,  S.C.R. 121, at p. 142) that 'lie[s] at the root of our system of government' (Reference re Secession of Quebec, 1998 CanLII 793 (S.C.C.)
,  2 S.C.R. 217, at para. 70). It is explicitly recognized in the preamble to the Constitution Act, 1982
, and implicitly recognized in s. 1 of the Charter, which provides that the rights and freedoms set out in the Charter are 'subject only to such reasonable limits prescribed by law as can be demonstrably justified in a free and democratic society'. And, as this Court recognized in Reference re Manitoba Language Rights, 1985 CanLII 33 (S.C.C.)
,  1 S.C.R. 721, at p. 750, it is implicit in the very concept of a constitution.The rule of law embraces at least three principles. The first principle
is that the 'law is supreme over officials of the government as well as private individuals, and thereby preclusive of the influence of arbitrary power': Reference re Manitoba Language Rights, at p. 748. The second principle
'requires the creation and maintenance of an actual order of positive laws which preserves and embodies the more general principle of normative order': ibid., at p. 749. The third principle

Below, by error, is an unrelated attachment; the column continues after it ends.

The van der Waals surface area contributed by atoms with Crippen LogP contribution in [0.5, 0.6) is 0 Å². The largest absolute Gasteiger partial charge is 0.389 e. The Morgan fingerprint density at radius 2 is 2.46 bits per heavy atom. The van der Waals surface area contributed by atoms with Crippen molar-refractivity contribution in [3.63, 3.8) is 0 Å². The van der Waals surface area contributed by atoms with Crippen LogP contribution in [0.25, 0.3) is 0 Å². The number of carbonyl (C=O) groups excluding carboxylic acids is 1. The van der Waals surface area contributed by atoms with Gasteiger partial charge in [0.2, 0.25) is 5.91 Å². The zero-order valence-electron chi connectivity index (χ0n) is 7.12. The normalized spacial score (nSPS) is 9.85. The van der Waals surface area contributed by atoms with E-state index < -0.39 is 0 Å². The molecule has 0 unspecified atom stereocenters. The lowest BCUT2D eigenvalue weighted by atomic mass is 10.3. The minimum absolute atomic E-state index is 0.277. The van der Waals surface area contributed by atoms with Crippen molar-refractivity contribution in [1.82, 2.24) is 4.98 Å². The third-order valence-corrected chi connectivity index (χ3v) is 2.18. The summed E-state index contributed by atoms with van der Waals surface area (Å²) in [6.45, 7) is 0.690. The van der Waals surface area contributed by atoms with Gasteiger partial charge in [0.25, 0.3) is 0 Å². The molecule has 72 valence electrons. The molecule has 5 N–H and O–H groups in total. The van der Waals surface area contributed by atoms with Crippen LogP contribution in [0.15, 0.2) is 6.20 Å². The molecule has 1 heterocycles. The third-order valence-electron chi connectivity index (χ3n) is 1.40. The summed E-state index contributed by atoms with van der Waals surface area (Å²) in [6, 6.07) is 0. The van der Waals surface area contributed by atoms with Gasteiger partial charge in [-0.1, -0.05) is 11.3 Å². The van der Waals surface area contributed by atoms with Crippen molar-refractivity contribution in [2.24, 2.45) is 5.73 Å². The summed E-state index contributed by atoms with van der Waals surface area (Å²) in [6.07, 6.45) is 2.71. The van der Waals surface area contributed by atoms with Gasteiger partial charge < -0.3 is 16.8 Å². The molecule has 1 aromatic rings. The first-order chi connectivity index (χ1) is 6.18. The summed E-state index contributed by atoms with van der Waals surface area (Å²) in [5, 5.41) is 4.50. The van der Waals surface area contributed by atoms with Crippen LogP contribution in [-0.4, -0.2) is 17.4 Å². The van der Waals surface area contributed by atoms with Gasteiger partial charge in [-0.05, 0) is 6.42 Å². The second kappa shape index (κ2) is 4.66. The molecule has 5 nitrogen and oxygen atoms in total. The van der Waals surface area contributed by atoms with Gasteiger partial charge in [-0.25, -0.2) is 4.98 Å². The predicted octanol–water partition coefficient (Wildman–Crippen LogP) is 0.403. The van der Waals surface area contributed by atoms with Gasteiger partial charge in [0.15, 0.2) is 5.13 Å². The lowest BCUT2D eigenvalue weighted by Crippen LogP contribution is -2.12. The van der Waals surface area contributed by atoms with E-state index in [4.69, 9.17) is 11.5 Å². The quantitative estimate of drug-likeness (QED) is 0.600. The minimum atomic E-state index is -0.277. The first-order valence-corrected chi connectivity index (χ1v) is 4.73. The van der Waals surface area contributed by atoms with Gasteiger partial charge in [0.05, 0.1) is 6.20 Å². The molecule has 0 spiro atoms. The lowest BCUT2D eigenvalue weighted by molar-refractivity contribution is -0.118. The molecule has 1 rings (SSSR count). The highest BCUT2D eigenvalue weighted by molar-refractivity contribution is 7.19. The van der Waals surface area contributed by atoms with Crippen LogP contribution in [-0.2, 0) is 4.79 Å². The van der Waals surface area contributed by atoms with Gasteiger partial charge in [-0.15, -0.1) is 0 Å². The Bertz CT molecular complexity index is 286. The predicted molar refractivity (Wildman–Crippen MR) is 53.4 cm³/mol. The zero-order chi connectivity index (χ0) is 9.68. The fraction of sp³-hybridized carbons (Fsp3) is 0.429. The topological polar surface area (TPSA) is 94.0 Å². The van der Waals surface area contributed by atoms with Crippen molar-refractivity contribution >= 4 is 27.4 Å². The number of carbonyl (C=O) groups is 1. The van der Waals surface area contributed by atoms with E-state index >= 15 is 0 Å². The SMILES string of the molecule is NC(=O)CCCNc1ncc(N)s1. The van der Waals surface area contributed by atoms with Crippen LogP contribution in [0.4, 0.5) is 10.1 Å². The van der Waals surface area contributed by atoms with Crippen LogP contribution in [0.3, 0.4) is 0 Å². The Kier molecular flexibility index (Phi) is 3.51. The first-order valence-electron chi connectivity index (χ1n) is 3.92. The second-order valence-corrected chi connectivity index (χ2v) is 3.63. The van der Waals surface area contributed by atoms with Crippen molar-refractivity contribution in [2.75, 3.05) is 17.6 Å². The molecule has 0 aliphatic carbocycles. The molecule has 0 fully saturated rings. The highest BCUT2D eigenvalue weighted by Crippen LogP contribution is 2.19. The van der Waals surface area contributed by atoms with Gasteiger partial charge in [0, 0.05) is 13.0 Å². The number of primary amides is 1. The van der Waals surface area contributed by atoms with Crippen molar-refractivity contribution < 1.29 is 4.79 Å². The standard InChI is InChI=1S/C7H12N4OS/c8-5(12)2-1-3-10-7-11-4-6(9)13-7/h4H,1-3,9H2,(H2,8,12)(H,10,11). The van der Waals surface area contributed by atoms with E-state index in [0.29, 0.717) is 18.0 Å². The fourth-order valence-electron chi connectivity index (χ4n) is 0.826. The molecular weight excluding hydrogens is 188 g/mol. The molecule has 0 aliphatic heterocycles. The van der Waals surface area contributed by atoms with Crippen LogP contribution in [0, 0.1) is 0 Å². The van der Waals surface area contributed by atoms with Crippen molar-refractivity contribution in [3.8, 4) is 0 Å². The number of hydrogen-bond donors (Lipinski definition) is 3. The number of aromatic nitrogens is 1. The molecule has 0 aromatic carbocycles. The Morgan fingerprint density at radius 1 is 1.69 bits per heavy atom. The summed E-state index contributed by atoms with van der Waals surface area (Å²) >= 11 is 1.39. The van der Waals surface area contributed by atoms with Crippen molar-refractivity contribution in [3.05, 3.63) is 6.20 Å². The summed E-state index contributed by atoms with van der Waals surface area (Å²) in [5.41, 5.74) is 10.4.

requires that 'the relationship between the state and the individual . . . be regulated by law': Reference re Secession of Quebec, at para. 71. (See also British Columbia v. Imperial Tobacco Canada Ltd., 2005 SCC 49 (CanLII)
,  2 S.C.R. 473, 2005 SCC 49, at para. 58; Charkaoui v. Canada (Citizenship and Immigration), 2007 SCC 9 (CanLII)
,  1 S.C.R. 350, 2007 SCC 9, at para. 134.)
The Charter of Rights is an essential guarantee of individual rights and freedoms so as to prevent the re-occurrence of these types of abuses and totalitarian forms of government. In Canada we have become complacent and "expect" that our state will always act with integrity and respect for the individual. We have become complacent about the exercise of our democratic rights and the need to hold the government and its representatives accountable for their actions.
The BC Civil Liberties Association
is just one organization of many that seeks to hold the government accountable for their actions. We all need to be grateful, in my opinion, that there are organizations like the BCCLA that are willing to "take it on the chin" to stand up for all of us who may otherwise face unwanted and unwarranted state interference with our individual liberties.